The emissions reduction targets of the EU’s Fit for 55 package, meanwhile, have been made a legal obligation that will be enshrined into law by its Member States. Shipping will also be included in the EU Emissions Trading System from 2023, meaning that shipping lines will have to purchase allowances for 50% of the emissions generated by voyages between EU and non-EU ports.
These regulations not only serve as an incentive for shipping companies to invest in sustainable alternatives, they will also have implications for international trade as they could factor into decisions on where imported goods are sourced. As such, it is in the interest of national Governments to ensure that their exports are among the greenest options available.
The Spanish Government’s partnership with Maersk suggests that it is well aware of these implications. As Pedro Sánchez, president of the Government of Spain, observes: “This project is perfectly aligned with Spain’s strategy of reindustrialisation, just transition and the green hydrogen roadmap, advancing in the fulfillment of the common commitment of decarbonisation of the European Union. It will also strengthen economic, political and commercial ties with Denmark, partner and a friend in EU.”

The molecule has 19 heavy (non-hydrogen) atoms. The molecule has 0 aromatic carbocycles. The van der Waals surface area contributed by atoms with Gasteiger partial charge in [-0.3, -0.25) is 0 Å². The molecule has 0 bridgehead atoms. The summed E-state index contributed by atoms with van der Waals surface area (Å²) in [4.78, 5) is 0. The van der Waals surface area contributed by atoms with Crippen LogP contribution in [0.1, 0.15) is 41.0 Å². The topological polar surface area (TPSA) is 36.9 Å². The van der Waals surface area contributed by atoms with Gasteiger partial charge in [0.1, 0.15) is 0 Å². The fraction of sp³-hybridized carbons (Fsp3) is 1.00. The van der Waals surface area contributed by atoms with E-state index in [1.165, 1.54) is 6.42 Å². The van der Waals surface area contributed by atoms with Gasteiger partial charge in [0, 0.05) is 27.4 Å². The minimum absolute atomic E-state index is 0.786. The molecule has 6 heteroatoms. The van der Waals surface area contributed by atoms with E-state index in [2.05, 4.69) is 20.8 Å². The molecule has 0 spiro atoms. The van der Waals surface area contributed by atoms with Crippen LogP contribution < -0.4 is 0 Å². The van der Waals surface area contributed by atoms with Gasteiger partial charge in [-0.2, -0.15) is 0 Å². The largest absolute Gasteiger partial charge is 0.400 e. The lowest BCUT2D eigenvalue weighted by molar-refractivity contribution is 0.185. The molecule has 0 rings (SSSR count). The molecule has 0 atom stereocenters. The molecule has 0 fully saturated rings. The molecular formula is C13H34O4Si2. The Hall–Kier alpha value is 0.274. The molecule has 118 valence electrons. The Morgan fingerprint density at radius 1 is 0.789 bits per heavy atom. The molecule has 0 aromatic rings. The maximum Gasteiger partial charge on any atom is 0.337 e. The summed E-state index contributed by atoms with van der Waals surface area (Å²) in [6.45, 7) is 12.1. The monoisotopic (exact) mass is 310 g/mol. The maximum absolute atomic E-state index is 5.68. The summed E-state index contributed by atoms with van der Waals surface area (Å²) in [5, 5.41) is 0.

It seems likely, therefore, that the development of international regulations will drive the adoption of green shipping fuels. We should expect to see the continued emergence of public-private partnerships in the space, as businesses seek to remain competitive while Governments acknowledge the potential economic consequences of failing to support the sector’s transition.